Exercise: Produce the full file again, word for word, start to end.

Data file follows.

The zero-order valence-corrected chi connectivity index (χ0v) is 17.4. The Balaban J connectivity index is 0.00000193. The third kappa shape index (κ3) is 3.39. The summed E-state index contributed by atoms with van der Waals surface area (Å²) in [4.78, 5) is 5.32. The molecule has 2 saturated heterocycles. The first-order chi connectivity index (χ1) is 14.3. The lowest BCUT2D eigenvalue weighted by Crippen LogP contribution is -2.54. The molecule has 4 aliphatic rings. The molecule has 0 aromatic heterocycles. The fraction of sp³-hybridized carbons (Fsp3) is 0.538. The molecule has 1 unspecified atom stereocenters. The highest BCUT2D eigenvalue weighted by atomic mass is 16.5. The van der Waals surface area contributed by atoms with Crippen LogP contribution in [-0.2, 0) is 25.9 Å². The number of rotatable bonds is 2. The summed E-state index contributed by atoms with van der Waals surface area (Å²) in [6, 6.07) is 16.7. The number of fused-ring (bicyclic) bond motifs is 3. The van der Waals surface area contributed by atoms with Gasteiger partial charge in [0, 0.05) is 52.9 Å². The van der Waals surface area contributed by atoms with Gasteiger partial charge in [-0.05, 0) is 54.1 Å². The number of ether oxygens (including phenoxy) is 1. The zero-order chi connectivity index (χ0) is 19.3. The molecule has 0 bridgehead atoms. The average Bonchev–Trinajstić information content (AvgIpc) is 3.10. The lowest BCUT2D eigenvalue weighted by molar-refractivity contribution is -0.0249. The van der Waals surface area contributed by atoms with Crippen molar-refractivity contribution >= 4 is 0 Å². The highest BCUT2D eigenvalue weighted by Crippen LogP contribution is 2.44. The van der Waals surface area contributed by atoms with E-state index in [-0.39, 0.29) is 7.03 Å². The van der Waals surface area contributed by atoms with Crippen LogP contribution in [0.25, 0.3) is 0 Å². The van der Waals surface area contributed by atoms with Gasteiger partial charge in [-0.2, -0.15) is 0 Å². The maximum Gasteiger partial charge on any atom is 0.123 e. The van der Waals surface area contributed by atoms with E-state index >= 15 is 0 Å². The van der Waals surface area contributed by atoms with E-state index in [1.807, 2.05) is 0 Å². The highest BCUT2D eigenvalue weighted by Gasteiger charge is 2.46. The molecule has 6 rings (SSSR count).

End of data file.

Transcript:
The zero-order valence-corrected chi connectivity index (χ0v) is 17.4. The Balaban J connectivity index is 0.00000193. The third kappa shape index (κ3) is 3.39. The summed E-state index contributed by atoms with van der Waals surface area (Å²) in [4.78, 5) is 5.32. The molecule has 2 saturated heterocycles. The first-order chi connectivity index (χ1) is 14.3. The lowest BCUT2D eigenvalue weighted by Crippen LogP contribution is -2.54. The molecule has 4 aliphatic rings. The molecule has 0 aromatic heterocycles. The fraction of sp³-hybridized carbons (Fsp3) is 0.538. The molecule has 1 unspecified atom stereocenters. The highest BCUT2D eigenvalue weighted by atomic mass is 16.5. The van der Waals surface area contributed by atoms with Crippen LogP contribution in [-0.2, 0) is 25.9 Å². The number of rotatable bonds is 2. The summed E-state index contributed by atoms with van der Waals surface area (Å²) in [6, 6.07) is 16.7. The number of fused-ring (bicyclic) bond motifs is 3. The van der Waals surface area contributed by atoms with Gasteiger partial charge in [0, 0.05) is 52.9 Å². The van der Waals surface area contributed by atoms with Gasteiger partial charge in [-0.05, 0) is 54.1 Å². The number of ether oxygens (including phenoxy) is 1. The zero-order chi connectivity index (χ0) is 19.3. The molecule has 0 bridgehead atoms. The average Bonchev–Trinajstić information content (AvgIpc) is 3.10. The lowest BCUT2D eigenvalue weighted by molar-refractivity contribution is -0.0249. The van der Waals surface area contributed by atoms with Crippen molar-refractivity contribution >= 4 is 0 Å². The highest BCUT2D eigenvalue weighted by Crippen LogP contribution is 2.44. The van der Waals surface area contributed by atoms with E-state index in [-0.39, 0.29) is 7.03 Å². The van der Waals surface area contributed by atoms with Crippen LogP contribution in [0.25, 0.3) is 0 Å². The van der Waals surface area contributed by atoms with Gasteiger partial charge in [-0.2, -0.15) is 0 Å². The maximum Gasteiger partial charge on any atom is 0.123 e. The van der Waals surface area contributed by atoms with E-state index >= 15 is 0 Å². The van der Waals surface area contributed by atoms with E-state index in [1.807, 2.05) is 0 Å². The highest BCUT2D eigenvalue weighted by Gasteiger charge is 2.46. The molecule has 6 rings (SSSR count).